“These images bring into stark contrast Kroger policies that prohibit skateboards, food and a lack of appropriate attire in stores, but allow the open carry of loaded guns,” said Shannon Watts, the founder of Moms Demand Action, in a statement. “Businesses have an obligation to protect their employees and patrons.”
On Monday, a 9-year-old New Jersey girl accidently shot and killed a firearms instructor as he was trying to show her how to shoot an automatic weapon. The girl was reportedly firing an Uzi at an Arizona gun range when she lost control of the weapon and fatally shot the instructor in the head. The story has, predictably, made national news, igniting a debate about whether or not young children should be allowed to handle guns.
While many young people safely shoot rifles and other hunting weapons, it’s hard to imagine why a 9-year-old girl would be allowed to shoot a military-grade firearm like an Uzi. Popularized in films and music, an Uzi is a compact submachine gun first created for use by the Israeli military. The powerful gun can easily shoot 10 bullets per second and pumps out around 600 rounds in a minute. Though semi-automatic Uzis are legal in some states, letting a 9-year-old child handle such a weapon—whether it’s legal or not—seems absurd.
Gun enthusiast Mel Robbins explains why letting a child shoot a machine gun is a horrible idea:
“This is not a shotgun,” Robbins writes on CNN.com. “As this Uzi pumps out 10 bullets a second, the kickback is substantial. It is designed to be fired by a soldier during war, not a fourth-grader on vacation. It’s too powerful, it’s too big and it’s too deadly. Many adult novices can’t control that weapon.”
Many gun activists agree with Robbins, but won’t go as far as suggesting lawmakers pass legislation that will keep kids away from guns. One attorney speaking to the Los Angeles Time said this tragedy shouldn’t prevent parents from allowing their children to shoot guns.
“Anti-gun people will exploit it into mass hysteria about kids and guns,” he said. “I don’t think you should keep kids away from firearms. This shouldn’t keep people from taking their kids to the range.”
Though many have questioned the need to allow a child to handle such a powerful weapon, outspoken gun rights group, the National Riffle Association (NRA), has been uncharacteristically mum on the issue. After the horrific shootings in Newtown, Conn. and Isla Vista, Calf., the NRA came out strong vowing to fight any attempt to pass common sense legislation that would restrict the rights of gun owners. And so far, they seem to be succeeding.
Unlike other industrialized nations that do not have the amount of guns in circulation, or shooting deaths, America’s love affair with guns in longstanding. However, as fatal shootings continue to plague urban centers across the country, and as mass killings continue to claim the lives of many Americans, putting machine guns in the hands of kids seems like a wholly irresponsible way to teach children how to use weapons.
Photo: Mohave County Sheriff’s Office
What do you think? How young is too young to handle a gun?
It’s been 11 days since 18-year-old Michael Brown was fatally shot by a Ferguson police officer, and people are still demanding answers. While President Obama acknowledged, “In too many communities, too many young men of color are left behind and seen only as objects of fear,” Ferguson residents have continued to take to the streets to protest the lack of progress, information, and continued disrespect by local law enforcement, and the world has been surprised by the militarized response from the police.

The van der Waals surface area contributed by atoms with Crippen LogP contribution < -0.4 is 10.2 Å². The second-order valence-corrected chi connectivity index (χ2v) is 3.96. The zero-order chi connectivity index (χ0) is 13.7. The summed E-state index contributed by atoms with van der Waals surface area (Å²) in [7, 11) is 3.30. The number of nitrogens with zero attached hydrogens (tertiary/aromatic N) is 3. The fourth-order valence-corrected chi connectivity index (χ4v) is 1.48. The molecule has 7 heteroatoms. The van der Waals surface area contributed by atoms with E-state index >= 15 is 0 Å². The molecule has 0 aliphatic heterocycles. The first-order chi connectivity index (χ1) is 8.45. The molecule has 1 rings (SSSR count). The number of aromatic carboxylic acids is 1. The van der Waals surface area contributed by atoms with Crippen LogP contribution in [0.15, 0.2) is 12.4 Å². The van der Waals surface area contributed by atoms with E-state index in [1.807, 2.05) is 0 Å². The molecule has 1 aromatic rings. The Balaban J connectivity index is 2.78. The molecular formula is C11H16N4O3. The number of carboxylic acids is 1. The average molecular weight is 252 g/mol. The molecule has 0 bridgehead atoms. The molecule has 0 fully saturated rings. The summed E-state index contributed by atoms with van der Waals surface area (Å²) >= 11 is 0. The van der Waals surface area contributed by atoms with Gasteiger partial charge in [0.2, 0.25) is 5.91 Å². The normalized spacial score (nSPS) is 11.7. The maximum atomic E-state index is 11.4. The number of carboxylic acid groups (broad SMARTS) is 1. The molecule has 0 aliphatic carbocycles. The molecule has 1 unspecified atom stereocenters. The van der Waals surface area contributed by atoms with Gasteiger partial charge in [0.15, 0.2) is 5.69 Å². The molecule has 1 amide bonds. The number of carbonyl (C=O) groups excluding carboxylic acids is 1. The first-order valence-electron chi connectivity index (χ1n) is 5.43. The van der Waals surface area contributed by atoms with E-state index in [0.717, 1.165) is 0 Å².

Night after night, peaceful protestors (and the media) in Ferguson have been met with teargas, rubber bullets, flash bang grenades, and ear-piercing sirens by law enforcement officers dressed like they’re going to war, instead of protecting American citizens. The heavy-handed approach by police in Ferguson has led many to question federal programs that pass military-grade weapons from the Defense Department down to local governments, and others have asked why local police forces are becoming more and more militarized at all.
On the heels of this debate, The Atlantic reported that the school board in Compton, California recently approved a measure that would allow school police to carry AR-15 assault riffles on campuses. Compton Unified Police Chief William Wu told the school board his department will use the assault weapons to “save lives” if schools are hit by an terrorist attack or experience a mass shooting. Despite the Wu’s statements, many parents and community leaders are uneasy about having such high-powered weapons in the hands of school police.
Francisco Orozco, a recent high school grad and founder of the Compton Democratic Club said the riffles are unnecessary. “The school police has been very notorious in the community and in reality has never had to shoot anyone before,” he said. “So this escalation of weapons we feel is very unnecessary.”
Compton isn’t the only Southern California school district that has military-grade weapons. Los Angeles School PD, Baldwin Park School PD, Santa Ana School PD, Fontana School PD, and San Bernandino School PD all have AR-15 riffles in their arsenal.
As we continue to watch in horror as unarmed men and women of color like Mike Brown, Eric Garner, John Crawford, Rekia Boyd, Ezell Ford, and Omar Abrego are killed by police across the country, we have to ask ourselves if we should also expect to see the same levels of violence at our schools.
What do you think? Should school police carry military-grade weapons?